Tonight I went to a show (a very good show) that was intentionally misnamed. It was a monologue called Blue Box by Chilean-born, actress, writer, director and Studio 58 graduate, Carmen Aguirre. It was falsely misnamed as Aguirre told us, in the first few seconds, that no show in Vancouver could prosper and or be advertized if it were called Blue Cunt. Directing the proceedings was Brian Quirt. The set and lighting  was by minimalist Itai Erdal. My Latino friend Carmen Alatorre made sure that Aguirre's outfit was tight where it counted.

In my experience in having taught nude photography classes in Vancouver for man years I know that there is only one other word, besides the c-word with the power, if not to insult, but to shock and that’s scrotum.

Blue Box is the true story of a woman's (it kind of begins when Aguirre was around 20) experience as a courier for a cell of Chileans in Argentina crossing with documents, etc over the tough border, the Andes, either at checkpoints or by low flying airplanes. The latter was a most dangerous endeavour. In those late 80s these cells were parts of an organization attempting to bring down the repressive regime of  Augusto Pinochet.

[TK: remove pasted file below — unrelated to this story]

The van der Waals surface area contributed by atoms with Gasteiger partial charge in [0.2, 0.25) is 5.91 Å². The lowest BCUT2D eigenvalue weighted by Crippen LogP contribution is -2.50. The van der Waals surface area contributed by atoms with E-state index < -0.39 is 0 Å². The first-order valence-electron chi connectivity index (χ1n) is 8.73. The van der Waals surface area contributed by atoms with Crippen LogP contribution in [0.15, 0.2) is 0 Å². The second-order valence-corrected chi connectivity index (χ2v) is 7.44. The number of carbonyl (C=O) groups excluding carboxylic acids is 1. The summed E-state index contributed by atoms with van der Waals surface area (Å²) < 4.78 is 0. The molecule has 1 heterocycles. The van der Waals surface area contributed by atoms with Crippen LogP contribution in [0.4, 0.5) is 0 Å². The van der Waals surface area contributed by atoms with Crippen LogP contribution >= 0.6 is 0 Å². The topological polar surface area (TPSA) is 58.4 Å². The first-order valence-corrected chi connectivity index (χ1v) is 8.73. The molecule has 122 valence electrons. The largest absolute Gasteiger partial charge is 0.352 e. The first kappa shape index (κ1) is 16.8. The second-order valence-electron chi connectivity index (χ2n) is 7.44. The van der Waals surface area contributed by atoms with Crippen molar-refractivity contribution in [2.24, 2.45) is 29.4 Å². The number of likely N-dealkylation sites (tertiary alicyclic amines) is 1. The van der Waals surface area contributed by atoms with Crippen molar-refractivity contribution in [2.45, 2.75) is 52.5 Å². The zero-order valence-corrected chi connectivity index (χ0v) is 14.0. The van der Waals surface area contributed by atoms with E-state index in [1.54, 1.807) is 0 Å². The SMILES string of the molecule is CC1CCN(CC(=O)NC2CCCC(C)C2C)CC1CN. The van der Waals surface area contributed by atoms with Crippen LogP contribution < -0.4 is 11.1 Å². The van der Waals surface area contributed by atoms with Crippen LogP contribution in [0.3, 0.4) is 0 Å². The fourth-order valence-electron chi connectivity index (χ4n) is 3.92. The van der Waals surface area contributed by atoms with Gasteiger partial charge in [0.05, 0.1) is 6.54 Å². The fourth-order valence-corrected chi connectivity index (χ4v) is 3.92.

Blue Box is the true story of a woman in search of something that combines true love and good sex. In her "Latino Vision Man" she finds that latter and is left hanging with a heart that beats as if a hummingbird were inside it.Aguirre survives that tragedy to soldier on not with hope, but with faith.

I happen to know Carmen Aguirre. Those of us who know her call her Carmencita to differentiate her from her mother Carmen. Carmencita is a rare specimen in Vancouver. She shows, outwardly a passion that you know, when you meet her, that is brimming from her inside.You might have to meet Carmen herself to explain the definitive difference between a hot babe and a mujer caliente.

To many an Anglo Saxon Canadian (or someone from that culture) to show passion and not a stiff upper lip is a travesty of what it is to be a Canadian. We are supposed to be centered and blasé.

I believe that the above paragraph might offend in its blanket inclusion of so many. But as a former Latin American who swore allegiance to Queen Elizabeth II and now a proud bearer of a Canadian passport, I find Vancouver cold beyond the balmy winter weather it is supposed to be known for.

Aguirre with her almost perfect accent and diction in English is still from a culture where passion iis not kept or hidden.

As I watched Aguirre on stage, a most attractive Aguirre on stage, I thought of a woman, not as attractive, but with a name that in many ways Aguirre mimics with her actions.

A famous rallying cry for the ill fated Republicans in the Spanish Civil War was Dolores Ibárruri Gómez called La Pasionaria (Passion Flower). She was the head of the Spanish Communist Party for many years until she died in 1978.